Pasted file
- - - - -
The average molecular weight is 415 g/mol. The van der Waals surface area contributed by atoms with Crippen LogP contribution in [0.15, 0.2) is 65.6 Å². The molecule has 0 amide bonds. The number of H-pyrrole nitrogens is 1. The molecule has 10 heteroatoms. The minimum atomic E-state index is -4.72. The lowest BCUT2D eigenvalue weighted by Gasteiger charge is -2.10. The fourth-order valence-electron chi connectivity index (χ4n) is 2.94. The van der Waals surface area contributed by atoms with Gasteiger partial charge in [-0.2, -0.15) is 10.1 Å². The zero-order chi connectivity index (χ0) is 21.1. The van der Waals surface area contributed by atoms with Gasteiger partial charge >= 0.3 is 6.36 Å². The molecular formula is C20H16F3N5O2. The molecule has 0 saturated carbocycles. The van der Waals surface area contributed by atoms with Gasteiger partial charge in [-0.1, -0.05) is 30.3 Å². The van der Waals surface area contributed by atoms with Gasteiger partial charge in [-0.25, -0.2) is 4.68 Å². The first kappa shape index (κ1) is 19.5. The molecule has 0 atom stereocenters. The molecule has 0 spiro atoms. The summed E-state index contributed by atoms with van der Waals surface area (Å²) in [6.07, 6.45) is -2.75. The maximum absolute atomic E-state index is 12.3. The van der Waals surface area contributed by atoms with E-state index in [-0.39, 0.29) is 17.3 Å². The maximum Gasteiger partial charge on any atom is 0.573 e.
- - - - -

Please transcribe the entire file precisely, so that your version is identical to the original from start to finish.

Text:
The average molecular weight is 415 g/mol. The van der Waals surface area contributed by atoms with Crippen LogP contribution in [0.15, 0.2) is 65.6 Å². The molecule has 0 amide bonds. The number of H-pyrrole nitrogens is 1. The molecule has 10 heteroatoms. The minimum atomic E-state index is -4.72. The lowest BCUT2D eigenvalue weighted by Gasteiger charge is -2.10. The fourth-order valence-electron chi connectivity index (χ4n) is 2.94. The van der Waals surface area contributed by atoms with Gasteiger partial charge in [-0.2, -0.15) is 10.1 Å². The zero-order chi connectivity index (χ0) is 21.1. The van der Waals surface area contributed by atoms with Gasteiger partial charge >= 0.3 is 6.36 Å². The molecular formula is C20H16F3N5O2. The molecule has 0 saturated carbocycles. The van der Waals surface area contributed by atoms with Gasteiger partial charge in [-0.1, -0.05) is 30.3 Å². The van der Waals surface area contributed by atoms with Gasteiger partial charge in [-0.25, -0.2) is 4.68 Å². The first kappa shape index (κ1) is 19.5. The molecule has 0 atom stereocenters. The molecule has 0 spiro atoms. The summed E-state index contributed by atoms with van der Waals surface area (Å²) in [6.07, 6.45) is -2.75. The maximum absolute atomic E-state index is 12.3. The van der Waals surface area contributed by atoms with E-state index in [-0.39, 0.29) is 17.3 Å². The maximum Gasteiger partial charge on any atom is 0.573 e.